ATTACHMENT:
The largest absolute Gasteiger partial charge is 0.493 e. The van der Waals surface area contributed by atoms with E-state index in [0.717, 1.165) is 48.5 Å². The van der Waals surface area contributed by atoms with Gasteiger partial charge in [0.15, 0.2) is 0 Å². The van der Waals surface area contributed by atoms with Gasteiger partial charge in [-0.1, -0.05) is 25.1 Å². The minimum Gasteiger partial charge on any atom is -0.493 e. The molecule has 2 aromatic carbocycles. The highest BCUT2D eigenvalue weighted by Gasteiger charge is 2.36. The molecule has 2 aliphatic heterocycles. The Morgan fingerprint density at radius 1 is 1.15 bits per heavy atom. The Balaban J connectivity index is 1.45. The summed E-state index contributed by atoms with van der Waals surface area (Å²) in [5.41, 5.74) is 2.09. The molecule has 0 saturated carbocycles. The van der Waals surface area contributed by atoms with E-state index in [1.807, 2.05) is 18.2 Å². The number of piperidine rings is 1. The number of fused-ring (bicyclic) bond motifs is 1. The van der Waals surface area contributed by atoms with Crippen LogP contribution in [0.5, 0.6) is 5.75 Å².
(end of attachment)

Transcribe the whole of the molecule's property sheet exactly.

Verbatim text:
The largest absolute Gasteiger partial charge is 0.493 e. The van der Waals surface area contributed by atoms with E-state index in [0.717, 1.165) is 48.5 Å². The van der Waals surface area contributed by atoms with Gasteiger partial charge in [0.15, 0.2) is 0 Å². The van der Waals surface area contributed by atoms with Gasteiger partial charge in [-0.1, -0.05) is 25.1 Å². The minimum Gasteiger partial charge on any atom is -0.493 e. The molecule has 2 aromatic carbocycles. The highest BCUT2D eigenvalue weighted by Gasteiger charge is 2.36. The molecule has 2 aliphatic heterocycles. The Morgan fingerprint density at radius 1 is 1.15 bits per heavy atom. The Balaban J connectivity index is 1.45. The summed E-state index contributed by atoms with van der Waals surface area (Å²) in [5.41, 5.74) is 2.09. The molecule has 0 saturated carbocycles. The van der Waals surface area contributed by atoms with E-state index in [1.807, 2.05) is 18.2 Å². The number of piperidine rings is 1. The number of fused-ring (bicyclic) bond motifs is 1. The van der Waals surface area contributed by atoms with Crippen LogP contribution in [0.5, 0.6) is 5.75 Å².